Vienna Archbishop opposes recognizing Jewish, Muslim holidays
The Archbishop of Vienna has advised Austria’s government not to add Jewish and Muslim dates to the list of national holidays.
“Both the Jewish and the Muslim community are not big enough in Austria that their holidays should be holidays for the entire population,” Cardinal Christoph Schonborn said on March 30 during a television interview for the ORF broadcaster.
Schonborn said 80 percent of the country’s population was Christian and mostly Catholic. “It is necessary to take into account the views of the majority of the people in the country,” he said.
Schonborn was responding to recent calls by Muslim leaders to declare one day during Ramadan and the day of Eid al-Adha as non-working days for Muslims.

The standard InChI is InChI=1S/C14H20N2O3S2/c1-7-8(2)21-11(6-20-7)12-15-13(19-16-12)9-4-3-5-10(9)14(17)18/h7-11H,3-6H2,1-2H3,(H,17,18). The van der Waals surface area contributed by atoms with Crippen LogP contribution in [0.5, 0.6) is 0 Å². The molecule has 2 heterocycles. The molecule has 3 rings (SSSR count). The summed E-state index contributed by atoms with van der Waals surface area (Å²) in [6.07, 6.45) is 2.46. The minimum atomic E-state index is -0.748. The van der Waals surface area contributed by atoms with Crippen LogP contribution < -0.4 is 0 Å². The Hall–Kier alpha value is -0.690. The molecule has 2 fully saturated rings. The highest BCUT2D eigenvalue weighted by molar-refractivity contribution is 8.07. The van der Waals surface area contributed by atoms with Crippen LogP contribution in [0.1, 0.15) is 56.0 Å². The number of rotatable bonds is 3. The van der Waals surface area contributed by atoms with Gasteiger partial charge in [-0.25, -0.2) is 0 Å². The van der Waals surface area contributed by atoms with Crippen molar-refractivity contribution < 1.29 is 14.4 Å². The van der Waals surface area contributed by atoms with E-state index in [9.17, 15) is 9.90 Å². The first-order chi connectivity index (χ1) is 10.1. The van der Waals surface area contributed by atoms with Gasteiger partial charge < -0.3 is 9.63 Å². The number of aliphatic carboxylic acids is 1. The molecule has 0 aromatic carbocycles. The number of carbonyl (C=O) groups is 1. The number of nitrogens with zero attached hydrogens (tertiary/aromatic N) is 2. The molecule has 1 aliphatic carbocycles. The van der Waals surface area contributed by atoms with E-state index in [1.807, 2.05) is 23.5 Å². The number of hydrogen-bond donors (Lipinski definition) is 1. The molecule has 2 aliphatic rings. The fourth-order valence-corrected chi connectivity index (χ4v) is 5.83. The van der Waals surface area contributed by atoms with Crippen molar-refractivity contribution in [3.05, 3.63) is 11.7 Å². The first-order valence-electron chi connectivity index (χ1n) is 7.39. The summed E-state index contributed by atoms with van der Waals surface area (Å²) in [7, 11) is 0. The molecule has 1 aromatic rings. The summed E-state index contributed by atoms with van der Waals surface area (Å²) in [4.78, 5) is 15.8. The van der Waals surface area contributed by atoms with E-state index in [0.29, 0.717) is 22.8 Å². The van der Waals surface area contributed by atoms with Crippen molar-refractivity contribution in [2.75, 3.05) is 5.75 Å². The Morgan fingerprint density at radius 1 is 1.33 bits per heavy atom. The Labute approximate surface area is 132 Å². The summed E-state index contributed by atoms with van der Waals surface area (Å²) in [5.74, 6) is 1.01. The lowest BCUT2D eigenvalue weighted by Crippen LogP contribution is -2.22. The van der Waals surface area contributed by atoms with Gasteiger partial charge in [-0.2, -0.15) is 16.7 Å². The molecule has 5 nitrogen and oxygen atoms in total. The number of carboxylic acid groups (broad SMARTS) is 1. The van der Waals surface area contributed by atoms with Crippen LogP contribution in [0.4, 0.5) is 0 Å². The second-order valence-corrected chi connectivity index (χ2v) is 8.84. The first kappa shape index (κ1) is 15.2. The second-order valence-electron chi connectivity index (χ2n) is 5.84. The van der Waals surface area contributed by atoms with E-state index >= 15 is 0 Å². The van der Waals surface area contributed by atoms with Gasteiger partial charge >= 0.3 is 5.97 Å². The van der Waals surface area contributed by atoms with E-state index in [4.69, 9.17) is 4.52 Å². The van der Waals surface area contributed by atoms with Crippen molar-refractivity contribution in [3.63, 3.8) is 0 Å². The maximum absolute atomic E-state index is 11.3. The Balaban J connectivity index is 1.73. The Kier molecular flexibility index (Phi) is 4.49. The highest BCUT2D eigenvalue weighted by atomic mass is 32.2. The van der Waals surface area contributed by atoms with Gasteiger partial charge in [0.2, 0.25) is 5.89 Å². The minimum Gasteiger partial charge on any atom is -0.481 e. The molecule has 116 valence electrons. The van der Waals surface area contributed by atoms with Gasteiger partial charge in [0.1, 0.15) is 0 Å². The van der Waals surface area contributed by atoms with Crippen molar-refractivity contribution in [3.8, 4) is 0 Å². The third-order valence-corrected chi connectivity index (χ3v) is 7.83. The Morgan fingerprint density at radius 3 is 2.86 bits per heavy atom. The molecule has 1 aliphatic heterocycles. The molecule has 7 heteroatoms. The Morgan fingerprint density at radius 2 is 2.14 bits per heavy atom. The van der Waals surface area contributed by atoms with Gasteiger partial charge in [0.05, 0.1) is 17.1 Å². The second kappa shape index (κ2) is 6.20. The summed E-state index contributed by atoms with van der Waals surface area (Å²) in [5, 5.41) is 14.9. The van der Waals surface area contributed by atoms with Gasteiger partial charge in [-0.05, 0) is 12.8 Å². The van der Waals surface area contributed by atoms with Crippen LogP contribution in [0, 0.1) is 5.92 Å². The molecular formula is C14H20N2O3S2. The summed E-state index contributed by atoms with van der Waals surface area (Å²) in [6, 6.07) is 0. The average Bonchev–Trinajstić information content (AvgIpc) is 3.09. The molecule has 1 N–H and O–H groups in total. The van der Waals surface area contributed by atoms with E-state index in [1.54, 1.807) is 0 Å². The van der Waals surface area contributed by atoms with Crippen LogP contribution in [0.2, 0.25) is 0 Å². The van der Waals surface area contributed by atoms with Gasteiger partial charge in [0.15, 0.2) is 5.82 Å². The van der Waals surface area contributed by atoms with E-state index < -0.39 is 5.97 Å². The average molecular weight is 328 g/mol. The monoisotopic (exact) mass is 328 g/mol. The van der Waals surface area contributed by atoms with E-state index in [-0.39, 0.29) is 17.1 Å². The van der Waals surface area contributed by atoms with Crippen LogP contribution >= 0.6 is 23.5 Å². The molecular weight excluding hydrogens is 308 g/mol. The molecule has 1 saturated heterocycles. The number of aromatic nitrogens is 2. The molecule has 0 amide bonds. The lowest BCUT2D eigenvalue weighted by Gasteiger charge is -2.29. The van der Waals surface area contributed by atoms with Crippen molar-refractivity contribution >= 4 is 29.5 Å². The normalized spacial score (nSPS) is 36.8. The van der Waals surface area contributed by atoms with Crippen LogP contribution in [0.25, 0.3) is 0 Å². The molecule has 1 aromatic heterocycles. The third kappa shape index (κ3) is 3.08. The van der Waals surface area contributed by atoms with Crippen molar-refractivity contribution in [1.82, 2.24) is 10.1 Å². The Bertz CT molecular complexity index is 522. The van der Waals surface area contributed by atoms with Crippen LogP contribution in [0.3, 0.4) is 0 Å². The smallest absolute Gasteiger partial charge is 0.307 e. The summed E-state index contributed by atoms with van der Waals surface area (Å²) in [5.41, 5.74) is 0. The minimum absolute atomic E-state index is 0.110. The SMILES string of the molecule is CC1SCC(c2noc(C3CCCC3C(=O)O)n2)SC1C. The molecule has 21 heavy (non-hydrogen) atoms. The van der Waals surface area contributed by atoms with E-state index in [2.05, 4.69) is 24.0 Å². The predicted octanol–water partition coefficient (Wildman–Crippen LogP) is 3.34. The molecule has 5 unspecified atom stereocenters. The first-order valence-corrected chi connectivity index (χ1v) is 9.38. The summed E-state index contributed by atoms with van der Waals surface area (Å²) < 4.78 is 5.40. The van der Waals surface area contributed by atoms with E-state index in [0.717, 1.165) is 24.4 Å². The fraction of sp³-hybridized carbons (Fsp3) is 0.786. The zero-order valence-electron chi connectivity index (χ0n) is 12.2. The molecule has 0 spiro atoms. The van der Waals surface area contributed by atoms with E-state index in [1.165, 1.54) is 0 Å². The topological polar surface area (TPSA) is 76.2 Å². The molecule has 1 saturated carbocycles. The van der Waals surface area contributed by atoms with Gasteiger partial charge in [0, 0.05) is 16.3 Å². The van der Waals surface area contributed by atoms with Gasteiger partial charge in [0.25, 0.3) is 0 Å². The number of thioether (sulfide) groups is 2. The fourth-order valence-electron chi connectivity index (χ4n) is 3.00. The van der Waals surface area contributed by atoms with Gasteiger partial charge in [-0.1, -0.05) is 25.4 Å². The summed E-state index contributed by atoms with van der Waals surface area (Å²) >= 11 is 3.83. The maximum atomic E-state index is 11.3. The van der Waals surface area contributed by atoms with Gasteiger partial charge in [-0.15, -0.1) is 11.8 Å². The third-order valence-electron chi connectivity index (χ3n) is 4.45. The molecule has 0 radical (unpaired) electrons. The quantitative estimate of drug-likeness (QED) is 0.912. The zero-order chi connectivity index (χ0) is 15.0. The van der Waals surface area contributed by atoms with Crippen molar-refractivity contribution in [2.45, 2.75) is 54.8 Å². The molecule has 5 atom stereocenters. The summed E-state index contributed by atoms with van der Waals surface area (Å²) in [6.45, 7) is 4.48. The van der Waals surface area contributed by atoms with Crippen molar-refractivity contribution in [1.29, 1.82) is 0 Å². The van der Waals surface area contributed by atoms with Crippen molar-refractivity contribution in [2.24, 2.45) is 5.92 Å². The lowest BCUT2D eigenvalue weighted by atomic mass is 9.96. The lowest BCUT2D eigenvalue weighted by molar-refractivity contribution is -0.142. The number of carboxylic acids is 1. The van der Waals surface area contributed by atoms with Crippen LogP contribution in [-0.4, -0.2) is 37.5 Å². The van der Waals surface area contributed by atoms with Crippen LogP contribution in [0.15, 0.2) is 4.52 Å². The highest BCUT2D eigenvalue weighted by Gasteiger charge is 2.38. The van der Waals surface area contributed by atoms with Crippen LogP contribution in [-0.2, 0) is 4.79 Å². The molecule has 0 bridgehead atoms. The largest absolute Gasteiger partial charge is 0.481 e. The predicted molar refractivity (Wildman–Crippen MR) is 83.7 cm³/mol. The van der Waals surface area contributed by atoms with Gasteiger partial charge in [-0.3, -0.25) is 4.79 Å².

The secretary general of the Jewish Community of Vienna, Raymond Fastenbauer, told the local newspaper Kleine Zeitung that the community supported making Jewish holidays national holidays, but that this idea was rejected because of objections by people in commerce.
The Islamic Religious Community in Austria (IGGiÖ) estimates there are 400,000 to 500,000 Muslims in Austria – a country of about 8.5 million. About 15,000 Austrians are Jewish, according to the European Jewish Congress.